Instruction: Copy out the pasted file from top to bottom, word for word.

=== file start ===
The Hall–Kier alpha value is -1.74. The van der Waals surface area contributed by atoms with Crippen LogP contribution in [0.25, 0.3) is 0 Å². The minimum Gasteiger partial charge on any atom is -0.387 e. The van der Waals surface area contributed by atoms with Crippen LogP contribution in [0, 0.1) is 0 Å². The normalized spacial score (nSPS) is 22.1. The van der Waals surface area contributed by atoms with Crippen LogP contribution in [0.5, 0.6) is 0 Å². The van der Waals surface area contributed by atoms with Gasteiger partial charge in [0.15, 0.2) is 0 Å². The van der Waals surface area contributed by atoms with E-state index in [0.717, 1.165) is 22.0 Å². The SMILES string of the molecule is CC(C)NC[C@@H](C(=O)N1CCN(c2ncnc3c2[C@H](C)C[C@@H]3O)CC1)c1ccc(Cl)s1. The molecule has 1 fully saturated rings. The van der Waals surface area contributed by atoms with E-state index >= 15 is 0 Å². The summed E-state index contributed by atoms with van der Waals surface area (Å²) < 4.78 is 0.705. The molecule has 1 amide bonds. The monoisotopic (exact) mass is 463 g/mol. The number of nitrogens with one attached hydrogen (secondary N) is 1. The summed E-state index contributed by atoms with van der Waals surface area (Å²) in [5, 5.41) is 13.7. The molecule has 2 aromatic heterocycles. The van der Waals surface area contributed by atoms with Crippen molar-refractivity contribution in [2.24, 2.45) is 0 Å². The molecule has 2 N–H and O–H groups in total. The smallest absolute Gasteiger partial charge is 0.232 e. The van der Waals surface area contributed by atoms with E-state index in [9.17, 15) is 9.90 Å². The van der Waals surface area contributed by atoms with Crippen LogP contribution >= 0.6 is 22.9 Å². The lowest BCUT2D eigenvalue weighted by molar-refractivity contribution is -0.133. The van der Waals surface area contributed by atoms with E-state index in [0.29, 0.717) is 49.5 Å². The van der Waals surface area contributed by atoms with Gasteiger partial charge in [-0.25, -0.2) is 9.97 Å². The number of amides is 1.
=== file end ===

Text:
The Hall–Kier alpha value is -1.74. The van der Waals surface area contributed by atoms with Crippen LogP contribution in [0.25, 0.3) is 0 Å². The minimum Gasteiger partial charge on any atom is -0.387 e. The van der Waals surface area contributed by atoms with Crippen LogP contribution in [0, 0.1) is 0 Å². The normalized spacial score (nSPS) is 22.1. The van der Waals surface area contributed by atoms with Crippen LogP contribution in [0.5, 0.6) is 0 Å². The van der Waals surface area contributed by atoms with Gasteiger partial charge in [0.15, 0.2) is 0 Å². The van der Waals surface area contributed by atoms with E-state index in [0.717, 1.165) is 22.0 Å². The SMILES string of the molecule is CC(C)NC[C@@H](C(=O)N1CCN(c2ncnc3c2[C@H](C)C[C@@H]3O)CC1)c1ccc(Cl)s1. The molecule has 1 fully saturated rings. The van der Waals surface area contributed by atoms with E-state index >= 15 is 0 Å². The summed E-state index contributed by atoms with van der Waals surface area (Å²) < 4.78 is 0.705. The molecule has 1 amide bonds. The monoisotopic (exact) mass is 463 g/mol. The number of nitrogens with one attached hydrogen (secondary N) is 1. The summed E-state index contributed by atoms with van der Waals surface area (Å²) in [5, 5.41) is 13.7. The molecule has 2 aromatic heterocycles. The van der Waals surface area contributed by atoms with Crippen molar-refractivity contribution in [2.24, 2.45) is 0 Å². The molecule has 2 N–H and O–H groups in total. The smallest absolute Gasteiger partial charge is 0.232 e. The van der Waals surface area contributed by atoms with E-state index in [9.17, 15) is 9.90 Å². The van der Waals surface area contributed by atoms with Crippen LogP contribution >= 0.6 is 22.9 Å². The lowest BCUT2D eigenvalue weighted by molar-refractivity contribution is -0.133. The van der Waals surface area contributed by atoms with E-state index in [0.29, 0.717) is 49.5 Å². The van der Waals surface area contributed by atoms with Gasteiger partial charge in [-0.25, -0.2) is 9.97 Å². The number of amides is 1.